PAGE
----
Liked by 2 people

  2. Bear R Humphreys says:

    Never a wrong time to write about these issues Jean, in fact with all the current high-handed posturing and arrogant disdain for border issues in the British government it is probably just the right time to remember what these sorts of tragedy were like.
    It’s not any near trivial, as they like to try to make out.

    Liked by 1 person

  3. Norm 2.0 says:

    I love the distinguished looking post office door at the top of this post. Thoughts about peace and preventing senseless acts of violence are never ill-timed Jean. Especially with the Christmas peace-on-earth… season fast approaching it’s a good reminder of how terribly things can devolve when we give in to hate, fear, and anger.

    Liked by 1 person

  4. Pingback: Thursday Doors | homethoughtsfromabroad626

  5. Junieper/Jesh stG says:

    Love the frame of the Queen Anne style – it must have looked stunning when it just had been painted in red and black. Have no words to describe what happened to your family – I had no idea, it’s not much different from communism. – no freedom of speech.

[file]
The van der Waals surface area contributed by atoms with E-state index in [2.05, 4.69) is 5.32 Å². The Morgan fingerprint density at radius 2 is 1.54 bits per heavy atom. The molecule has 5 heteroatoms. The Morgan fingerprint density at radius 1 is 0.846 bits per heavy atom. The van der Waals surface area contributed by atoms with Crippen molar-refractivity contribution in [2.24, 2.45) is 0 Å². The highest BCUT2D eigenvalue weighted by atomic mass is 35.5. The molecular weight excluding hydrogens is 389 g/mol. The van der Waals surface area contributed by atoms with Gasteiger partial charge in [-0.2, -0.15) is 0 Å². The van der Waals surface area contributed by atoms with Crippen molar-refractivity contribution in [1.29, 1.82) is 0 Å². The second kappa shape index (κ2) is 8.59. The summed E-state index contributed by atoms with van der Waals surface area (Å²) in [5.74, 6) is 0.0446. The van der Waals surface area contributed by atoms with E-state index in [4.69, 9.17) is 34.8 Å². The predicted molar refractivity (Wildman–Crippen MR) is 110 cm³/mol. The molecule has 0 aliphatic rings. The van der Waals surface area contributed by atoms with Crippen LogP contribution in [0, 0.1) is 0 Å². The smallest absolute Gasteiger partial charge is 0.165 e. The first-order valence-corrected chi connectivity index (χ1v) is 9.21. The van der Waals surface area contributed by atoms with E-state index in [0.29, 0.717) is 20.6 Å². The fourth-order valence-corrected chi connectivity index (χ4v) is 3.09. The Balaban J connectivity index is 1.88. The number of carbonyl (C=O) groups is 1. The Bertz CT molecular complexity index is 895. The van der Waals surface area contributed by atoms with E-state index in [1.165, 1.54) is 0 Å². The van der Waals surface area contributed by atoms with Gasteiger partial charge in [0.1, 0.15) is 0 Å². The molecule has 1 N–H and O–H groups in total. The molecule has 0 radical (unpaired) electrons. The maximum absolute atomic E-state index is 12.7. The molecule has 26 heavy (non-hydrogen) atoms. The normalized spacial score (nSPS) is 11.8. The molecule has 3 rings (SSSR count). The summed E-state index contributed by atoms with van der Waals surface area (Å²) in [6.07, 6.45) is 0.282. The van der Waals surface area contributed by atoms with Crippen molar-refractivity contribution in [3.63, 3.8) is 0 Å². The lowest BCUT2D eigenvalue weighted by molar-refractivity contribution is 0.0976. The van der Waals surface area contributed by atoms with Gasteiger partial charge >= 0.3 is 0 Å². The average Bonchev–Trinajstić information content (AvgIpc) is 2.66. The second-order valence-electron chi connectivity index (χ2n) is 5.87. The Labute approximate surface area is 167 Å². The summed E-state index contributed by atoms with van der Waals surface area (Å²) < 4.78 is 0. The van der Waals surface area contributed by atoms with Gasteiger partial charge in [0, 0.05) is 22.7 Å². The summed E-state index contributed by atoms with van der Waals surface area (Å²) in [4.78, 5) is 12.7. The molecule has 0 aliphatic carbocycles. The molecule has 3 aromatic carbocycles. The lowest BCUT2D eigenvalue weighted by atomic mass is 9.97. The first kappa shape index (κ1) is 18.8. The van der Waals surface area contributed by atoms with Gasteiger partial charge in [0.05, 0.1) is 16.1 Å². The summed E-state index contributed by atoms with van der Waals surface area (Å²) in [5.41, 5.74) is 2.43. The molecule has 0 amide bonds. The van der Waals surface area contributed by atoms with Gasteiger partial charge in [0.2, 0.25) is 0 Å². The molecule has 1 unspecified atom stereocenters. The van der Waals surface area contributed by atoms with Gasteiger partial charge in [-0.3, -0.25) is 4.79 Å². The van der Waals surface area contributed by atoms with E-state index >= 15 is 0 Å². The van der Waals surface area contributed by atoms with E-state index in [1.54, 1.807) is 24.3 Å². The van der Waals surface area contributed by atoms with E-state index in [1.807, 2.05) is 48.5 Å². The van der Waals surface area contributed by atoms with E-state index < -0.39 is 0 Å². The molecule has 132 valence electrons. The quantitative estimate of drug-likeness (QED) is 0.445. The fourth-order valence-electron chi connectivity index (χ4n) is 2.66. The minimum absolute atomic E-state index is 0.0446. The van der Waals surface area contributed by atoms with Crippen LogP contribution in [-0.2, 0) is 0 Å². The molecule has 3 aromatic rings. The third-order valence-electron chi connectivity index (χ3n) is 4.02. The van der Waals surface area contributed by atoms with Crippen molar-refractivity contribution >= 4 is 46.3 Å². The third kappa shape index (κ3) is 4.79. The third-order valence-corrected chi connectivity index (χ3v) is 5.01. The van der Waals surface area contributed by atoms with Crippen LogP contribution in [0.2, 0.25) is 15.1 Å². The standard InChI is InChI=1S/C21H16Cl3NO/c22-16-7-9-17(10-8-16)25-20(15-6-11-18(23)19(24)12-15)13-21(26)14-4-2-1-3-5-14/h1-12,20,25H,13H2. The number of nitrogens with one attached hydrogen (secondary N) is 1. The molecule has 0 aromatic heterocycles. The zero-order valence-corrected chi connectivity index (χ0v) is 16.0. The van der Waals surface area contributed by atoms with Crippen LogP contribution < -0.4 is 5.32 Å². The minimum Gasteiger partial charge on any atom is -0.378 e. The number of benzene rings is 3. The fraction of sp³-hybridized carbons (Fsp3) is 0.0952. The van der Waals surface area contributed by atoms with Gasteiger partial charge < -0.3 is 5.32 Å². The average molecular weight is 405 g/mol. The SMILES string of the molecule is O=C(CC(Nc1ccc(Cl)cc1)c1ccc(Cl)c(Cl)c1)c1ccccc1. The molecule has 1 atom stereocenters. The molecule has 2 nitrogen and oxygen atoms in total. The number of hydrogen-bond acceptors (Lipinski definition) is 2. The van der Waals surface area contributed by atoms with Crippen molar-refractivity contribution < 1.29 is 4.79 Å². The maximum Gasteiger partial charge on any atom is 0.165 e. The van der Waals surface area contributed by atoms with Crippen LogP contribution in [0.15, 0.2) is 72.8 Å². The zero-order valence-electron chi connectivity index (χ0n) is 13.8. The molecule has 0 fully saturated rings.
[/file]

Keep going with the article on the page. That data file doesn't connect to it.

Tthese tragedies happened, and the truth needs to be known. Don’t know if there ever will be peace on earth – there will always be forces who think they’re the only ones who are “right”. and react with violence to get their way.Sorry you have to miss your dad, Jean.

    Liked by 1 person

  6. Sherry Felix says:

    You come from noble stock. How brave of your ancestors to be conscientious objectors. Some were shot as traitors.

    Liked by 1 person

  7. That is a beautiful building and handsome door. The statues tug at the heart because history is history no matter how one might wish it was different. Ireland has certainly seen more than its share of pain and loss from differing opinions on religion. It is a beautiful, peaceful country now, and a magnificent place to visit.

    Liked by 1 person

  8. jacklyn cox says:

    Thank you for sharing history, one need not apologize for it. I always look forward to your Thursday post.

    Liked by 1 person

  9. pattimoed says:

    Wonderful post, Jean. I appreciate your insights about those troubling times.

    Liked by 1 person

  10. Ahh! It needed to be told and you tell it well. I’m proud of your ancestors too.

    Liked by 1 person